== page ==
Youth Achievement Awards as an alternative to MV?

I’ve mentioned before that the Millennium Volunteers’ Award of Excellence (currently the main accredited award we give to young people in Solent Youth Action) might not be around forever, and that one of the focus’ of the new V charity is formal recognition for volunteering. As such, it is useful to know what alternative programmes are around.

Which ones will the young people that we work with get the most of? Which one has the highest profile and, which are likely to be around the longest?

With this in mind, I’ve been reading about the Youth Achievement Awards run by UK Youth – a national youth work charity.

The first thing I notice is that there are seven different levels to the Youth Achievement Awards – which is an improvement, I think, on the all-or-nothing approach of the MV Award of Excellence. There are several differences between the different levels, but the focus appears to be the amount of involvement of the young person in planning and running their voluntary activity themselves – with an element of leadership needed for the more senior awards.

Another difference is the commitment required. In terms of number of hours of volunteering required, these awards sound less demanding: MV requires 200 hours of volunteering, where even the highest level Youth Achievement Award needs only about 120 hours.

The emphasis of the schemes seem to be the biggest difference. MV seems to focus on skills development and the contribution to society and community. The Youth Achievement Awards (as you get to the more senior ones) seem to be more entrepreneurial in nature – identifying a need, planning and organising an activity, taking on a leadership role for it, and evaluating and giving a presentation afterwards.

This is an interesting perspective – I’m not sure what I think of it yet. On the one hand, I can see that this emphasis would be very useful for some young people. The structure of the awards would be a good fit for many of the groups of young people that we work with, and is a good match for the youth-led activities and clubs that we support.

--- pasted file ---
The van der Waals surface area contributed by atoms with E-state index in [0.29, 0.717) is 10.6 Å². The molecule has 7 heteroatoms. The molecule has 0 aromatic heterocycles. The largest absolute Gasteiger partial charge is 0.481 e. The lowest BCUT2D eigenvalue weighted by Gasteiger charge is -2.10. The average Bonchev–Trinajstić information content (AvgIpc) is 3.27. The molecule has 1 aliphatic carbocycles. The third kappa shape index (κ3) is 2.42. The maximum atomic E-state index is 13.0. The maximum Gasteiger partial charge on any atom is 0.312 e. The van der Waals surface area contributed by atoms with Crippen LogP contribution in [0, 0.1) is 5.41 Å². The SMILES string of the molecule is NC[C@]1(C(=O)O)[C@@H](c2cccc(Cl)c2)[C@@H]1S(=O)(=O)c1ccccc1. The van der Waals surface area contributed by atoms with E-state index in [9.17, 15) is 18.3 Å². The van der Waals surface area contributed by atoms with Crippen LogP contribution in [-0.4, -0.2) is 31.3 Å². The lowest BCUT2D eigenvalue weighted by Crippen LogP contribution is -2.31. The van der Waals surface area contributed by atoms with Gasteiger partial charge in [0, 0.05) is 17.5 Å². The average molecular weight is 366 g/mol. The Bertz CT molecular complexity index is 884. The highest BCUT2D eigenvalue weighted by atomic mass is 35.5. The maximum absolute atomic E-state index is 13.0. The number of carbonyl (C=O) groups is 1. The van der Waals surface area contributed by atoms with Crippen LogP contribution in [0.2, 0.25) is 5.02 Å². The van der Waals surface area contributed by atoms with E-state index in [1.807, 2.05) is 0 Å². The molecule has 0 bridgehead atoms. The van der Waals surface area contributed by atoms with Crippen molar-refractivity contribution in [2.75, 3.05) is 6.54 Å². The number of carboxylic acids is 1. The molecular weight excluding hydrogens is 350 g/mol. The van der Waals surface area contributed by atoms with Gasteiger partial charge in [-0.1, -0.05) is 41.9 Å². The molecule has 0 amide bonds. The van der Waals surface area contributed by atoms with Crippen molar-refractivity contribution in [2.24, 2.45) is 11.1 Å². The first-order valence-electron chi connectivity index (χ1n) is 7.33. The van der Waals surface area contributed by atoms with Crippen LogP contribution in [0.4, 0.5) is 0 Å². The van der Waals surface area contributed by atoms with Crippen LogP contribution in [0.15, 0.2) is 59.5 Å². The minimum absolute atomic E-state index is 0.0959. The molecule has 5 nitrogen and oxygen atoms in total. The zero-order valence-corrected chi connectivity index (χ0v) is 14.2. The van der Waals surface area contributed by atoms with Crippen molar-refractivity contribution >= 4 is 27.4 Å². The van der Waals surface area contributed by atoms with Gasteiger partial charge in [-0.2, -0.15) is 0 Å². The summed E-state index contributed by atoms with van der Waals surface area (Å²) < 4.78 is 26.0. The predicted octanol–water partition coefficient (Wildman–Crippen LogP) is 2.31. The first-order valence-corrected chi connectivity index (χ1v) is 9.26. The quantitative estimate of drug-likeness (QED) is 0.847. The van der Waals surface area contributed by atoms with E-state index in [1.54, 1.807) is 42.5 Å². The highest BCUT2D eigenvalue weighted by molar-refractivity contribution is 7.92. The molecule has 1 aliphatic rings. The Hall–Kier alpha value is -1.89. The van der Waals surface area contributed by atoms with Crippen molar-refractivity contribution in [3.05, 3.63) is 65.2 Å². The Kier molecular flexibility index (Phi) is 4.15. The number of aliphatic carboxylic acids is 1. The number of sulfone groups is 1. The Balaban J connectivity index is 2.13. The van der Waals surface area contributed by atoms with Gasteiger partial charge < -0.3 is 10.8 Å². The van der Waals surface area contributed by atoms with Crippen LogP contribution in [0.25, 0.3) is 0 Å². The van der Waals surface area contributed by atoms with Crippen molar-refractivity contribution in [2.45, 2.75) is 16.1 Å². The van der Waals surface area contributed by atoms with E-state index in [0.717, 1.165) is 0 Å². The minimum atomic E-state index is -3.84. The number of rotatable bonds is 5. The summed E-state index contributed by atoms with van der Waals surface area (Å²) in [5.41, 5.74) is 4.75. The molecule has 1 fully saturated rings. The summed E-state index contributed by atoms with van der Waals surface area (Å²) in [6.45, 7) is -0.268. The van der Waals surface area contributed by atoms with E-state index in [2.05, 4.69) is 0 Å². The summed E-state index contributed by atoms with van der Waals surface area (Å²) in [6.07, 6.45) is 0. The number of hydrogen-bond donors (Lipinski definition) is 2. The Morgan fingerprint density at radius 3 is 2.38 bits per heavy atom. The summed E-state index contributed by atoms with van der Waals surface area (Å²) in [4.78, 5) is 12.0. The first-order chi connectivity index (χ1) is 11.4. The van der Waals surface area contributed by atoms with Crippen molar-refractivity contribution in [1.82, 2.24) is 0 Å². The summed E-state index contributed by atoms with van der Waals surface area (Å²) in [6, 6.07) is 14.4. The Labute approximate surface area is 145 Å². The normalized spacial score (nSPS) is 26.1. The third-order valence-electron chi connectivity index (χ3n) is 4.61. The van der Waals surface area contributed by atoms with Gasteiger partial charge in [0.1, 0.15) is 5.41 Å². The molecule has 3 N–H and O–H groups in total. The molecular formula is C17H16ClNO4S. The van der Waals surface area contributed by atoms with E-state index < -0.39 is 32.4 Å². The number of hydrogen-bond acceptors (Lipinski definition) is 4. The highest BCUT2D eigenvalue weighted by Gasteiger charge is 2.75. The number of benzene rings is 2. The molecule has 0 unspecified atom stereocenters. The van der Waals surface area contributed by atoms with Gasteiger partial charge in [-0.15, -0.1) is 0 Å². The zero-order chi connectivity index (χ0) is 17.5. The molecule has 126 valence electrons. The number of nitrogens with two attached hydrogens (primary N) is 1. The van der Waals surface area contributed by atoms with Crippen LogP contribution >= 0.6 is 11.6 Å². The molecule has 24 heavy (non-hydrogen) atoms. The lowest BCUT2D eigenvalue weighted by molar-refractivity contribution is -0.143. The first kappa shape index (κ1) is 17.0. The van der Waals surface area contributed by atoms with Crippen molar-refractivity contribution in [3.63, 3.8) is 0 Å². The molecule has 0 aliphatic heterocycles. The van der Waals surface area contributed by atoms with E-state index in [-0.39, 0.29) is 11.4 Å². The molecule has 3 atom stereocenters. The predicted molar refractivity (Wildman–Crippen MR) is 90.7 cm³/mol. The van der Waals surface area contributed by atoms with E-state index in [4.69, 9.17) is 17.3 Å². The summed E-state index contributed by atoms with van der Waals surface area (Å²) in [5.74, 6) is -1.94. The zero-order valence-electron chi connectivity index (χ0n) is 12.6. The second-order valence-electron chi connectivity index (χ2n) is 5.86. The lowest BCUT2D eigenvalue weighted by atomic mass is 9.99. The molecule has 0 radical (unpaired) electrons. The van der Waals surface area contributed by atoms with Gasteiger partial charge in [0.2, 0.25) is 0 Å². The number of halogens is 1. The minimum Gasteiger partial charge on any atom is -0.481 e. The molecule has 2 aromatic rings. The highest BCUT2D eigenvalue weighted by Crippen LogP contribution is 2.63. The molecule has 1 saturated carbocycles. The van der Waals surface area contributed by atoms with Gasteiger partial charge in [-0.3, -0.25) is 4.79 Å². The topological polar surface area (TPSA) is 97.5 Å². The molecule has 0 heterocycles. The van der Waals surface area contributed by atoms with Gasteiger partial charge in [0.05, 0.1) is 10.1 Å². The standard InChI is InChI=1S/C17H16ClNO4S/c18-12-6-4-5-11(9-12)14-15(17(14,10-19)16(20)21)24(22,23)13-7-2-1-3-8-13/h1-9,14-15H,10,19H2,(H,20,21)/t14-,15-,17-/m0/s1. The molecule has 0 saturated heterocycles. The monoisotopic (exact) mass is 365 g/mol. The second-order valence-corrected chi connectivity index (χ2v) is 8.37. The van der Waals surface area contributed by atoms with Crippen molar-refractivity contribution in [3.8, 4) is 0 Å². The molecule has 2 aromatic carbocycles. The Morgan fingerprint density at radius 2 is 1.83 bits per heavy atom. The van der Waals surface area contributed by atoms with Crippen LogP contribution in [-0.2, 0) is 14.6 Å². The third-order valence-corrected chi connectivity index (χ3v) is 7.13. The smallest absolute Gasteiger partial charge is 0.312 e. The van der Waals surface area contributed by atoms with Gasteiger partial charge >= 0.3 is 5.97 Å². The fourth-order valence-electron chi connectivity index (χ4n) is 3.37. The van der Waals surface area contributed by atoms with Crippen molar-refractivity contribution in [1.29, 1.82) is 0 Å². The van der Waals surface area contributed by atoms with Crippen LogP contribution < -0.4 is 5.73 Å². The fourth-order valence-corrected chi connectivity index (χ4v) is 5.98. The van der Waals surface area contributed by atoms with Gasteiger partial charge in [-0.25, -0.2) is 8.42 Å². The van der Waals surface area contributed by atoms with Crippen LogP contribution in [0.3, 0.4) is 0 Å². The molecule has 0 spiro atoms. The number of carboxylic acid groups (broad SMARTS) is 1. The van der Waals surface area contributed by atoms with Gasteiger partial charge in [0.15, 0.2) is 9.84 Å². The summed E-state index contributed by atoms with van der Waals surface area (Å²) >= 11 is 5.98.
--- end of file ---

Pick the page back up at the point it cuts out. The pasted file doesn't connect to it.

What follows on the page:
On the other hand, what about a young person who regularly volunteers as a classroom assistant in a local school? Imagine someone who likes working with children, maybe interested in a future in teaching, who is a reliable and consistent long-term volunteer. This sort of activity would absolutely be recognised by an MV Award of Excellence, which would recognise their commitment and highlight the skills in teaching and communication that they will have gained.

But where would they fit in to the Youth Achievement Awards? Even the lowest level award – the ‘Youth Challenge’, is structured around “a 30-hour programme of six five-hour activities”. Should they have to do their volunteering in five-hour blocks? This seems like a bit of a problem – I’m not sure that the ‘Challenge’ structure fits all types of volunteering. And it is unlikely that my imaginary classroom assistant volunteer will have done much to organise or plan their volunteering sessions, or taken a significant leadership role. As such, they’d be excluded from most of the higher level Awards.

This is where I guess I’m a little unsure – it feels like what looks to me as a value placed on entrepreneurial development seems to undervalue the other skills and benefits that young people get from voluntary work. Even though I know there are a number of problems with the MV Award of Excellence model, I think it is still more suitable for a lot of our work.

It might not have to be one or the other – perhaps we could offer both and target the different schemes to young people as appropriate. It will depend on the overhead of administering the UK Youth awards scheme, and how much work it will involve. Obviously delivering any such programme is quite an investment for a small organisation like us, so it’s not something we would do without careful consideration.

Finally, it’s probably worth highlighting that I am not speaking with any authority about the UK Youth awards – I am just rambling about my impression of them having spent an evening reading through the material on their website. I may have massively mis-interpreted their scheme, and I will be looking into it in more detail in the New Year with the other SYA trustees to make a more informed decision. In the meantime, if you really want to know what their scheme is like, it is probably worth taking a look for yourself 🙂

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